More than 100 inmates have contested their detention in US courts
A US court has ordered the release of unclassified evidence relating to more than 100 Guantanamo Bay detainees.
Federal judge Thomas Hogan has given the US Justice Department until 29 July to release the documents or specify what information it wants kept secret.
Department officials said they did not intend the documents to remain sealed forever, and asked for an extension to remove sensitive material.
Human rights groups have welcomed the court order.
Judge Hogan's ruling, which came down in favour of the media and lawyers for the detainees, could potentially apply to 107 cases pending in US courts.
"As long as public access does not come at the expense of the litigation interests of petitioners or national security, the court believes the public has a common law right to access the returns," he wrote.
Citing security reasons, the Justice Department had been filing unclassified versions under seal, so that only judges, lawyers and government officials had access.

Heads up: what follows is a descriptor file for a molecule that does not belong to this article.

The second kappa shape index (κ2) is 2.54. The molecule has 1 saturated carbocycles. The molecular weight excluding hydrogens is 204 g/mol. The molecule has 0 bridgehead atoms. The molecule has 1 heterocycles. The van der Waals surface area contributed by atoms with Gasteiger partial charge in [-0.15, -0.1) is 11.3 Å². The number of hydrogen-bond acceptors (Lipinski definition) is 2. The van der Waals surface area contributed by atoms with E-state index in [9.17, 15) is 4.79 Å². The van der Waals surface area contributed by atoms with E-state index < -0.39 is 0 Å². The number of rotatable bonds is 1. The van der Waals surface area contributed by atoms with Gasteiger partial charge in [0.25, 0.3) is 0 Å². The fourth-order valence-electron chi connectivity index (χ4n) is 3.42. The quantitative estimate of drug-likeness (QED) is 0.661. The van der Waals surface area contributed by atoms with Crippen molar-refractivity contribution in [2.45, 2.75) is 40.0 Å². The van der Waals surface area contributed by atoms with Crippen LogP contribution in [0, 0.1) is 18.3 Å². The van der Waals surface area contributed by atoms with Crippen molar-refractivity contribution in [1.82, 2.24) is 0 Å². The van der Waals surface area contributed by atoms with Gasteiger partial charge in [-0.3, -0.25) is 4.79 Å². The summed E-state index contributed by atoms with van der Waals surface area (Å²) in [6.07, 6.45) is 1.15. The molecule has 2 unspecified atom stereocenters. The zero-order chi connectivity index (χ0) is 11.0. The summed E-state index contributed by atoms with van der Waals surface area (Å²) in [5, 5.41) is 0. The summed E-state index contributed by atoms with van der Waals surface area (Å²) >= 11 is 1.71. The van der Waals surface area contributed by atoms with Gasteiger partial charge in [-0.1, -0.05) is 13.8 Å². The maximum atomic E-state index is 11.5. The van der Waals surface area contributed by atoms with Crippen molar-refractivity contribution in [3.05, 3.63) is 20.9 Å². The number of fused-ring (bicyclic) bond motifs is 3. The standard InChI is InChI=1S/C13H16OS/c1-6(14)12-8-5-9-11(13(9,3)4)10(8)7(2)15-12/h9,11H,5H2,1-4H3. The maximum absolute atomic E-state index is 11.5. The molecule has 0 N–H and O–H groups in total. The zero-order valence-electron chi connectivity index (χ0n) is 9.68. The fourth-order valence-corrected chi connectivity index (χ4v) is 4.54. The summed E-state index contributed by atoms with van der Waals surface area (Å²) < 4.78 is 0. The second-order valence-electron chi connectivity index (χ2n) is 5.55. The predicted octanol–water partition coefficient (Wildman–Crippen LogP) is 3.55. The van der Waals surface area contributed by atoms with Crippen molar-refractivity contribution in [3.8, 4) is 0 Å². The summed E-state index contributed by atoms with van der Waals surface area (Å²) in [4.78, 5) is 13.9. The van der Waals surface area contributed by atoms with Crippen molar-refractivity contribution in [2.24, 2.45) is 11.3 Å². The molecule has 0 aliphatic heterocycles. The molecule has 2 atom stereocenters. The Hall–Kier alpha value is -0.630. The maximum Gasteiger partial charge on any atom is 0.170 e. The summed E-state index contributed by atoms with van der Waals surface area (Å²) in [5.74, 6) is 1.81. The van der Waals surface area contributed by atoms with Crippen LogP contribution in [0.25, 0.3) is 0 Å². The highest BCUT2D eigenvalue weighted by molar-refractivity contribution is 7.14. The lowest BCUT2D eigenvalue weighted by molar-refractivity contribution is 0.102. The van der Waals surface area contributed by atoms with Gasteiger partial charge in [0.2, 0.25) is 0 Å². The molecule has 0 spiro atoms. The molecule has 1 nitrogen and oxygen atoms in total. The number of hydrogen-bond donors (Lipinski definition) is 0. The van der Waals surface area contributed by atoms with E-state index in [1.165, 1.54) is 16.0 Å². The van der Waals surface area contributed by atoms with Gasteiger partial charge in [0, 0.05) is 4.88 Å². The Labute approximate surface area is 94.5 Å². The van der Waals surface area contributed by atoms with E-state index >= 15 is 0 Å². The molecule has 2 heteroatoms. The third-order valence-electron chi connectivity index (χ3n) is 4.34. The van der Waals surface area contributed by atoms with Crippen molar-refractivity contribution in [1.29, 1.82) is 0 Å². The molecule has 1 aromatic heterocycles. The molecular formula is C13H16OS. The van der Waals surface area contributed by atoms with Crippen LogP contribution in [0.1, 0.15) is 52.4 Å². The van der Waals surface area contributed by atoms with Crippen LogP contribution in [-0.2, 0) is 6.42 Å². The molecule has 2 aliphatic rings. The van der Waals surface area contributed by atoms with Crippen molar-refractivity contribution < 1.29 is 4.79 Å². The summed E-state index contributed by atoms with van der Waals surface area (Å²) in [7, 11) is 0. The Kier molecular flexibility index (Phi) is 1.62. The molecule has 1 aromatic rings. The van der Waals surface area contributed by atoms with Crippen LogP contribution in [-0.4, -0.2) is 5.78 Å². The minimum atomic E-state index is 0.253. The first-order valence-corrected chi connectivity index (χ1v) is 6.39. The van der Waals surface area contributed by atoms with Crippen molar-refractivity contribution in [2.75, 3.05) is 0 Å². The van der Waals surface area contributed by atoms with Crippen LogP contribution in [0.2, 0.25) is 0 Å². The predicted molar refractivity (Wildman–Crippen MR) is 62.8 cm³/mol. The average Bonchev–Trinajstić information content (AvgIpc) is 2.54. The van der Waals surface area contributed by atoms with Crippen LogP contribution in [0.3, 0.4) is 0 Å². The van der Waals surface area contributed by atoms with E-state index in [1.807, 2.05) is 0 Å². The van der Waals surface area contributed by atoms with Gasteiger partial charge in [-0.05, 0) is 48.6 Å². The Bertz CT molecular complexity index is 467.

Department spokesman Dean Boyd said it had sought additional time to ensure that the versions of the documents made public contained no classified information.
The American Civil Liberties Union welcomed the court order.
"The decision marks an important step towards restoring America's open court tradition that is essential to both accountability and the rule of law," ACLU attorney, Jonathan Hafetz, said.
US President Barack Obama has vowed to close the camp by January 2010, but has met resistance at home and abroad about where to transfer the 240 remaining inmates.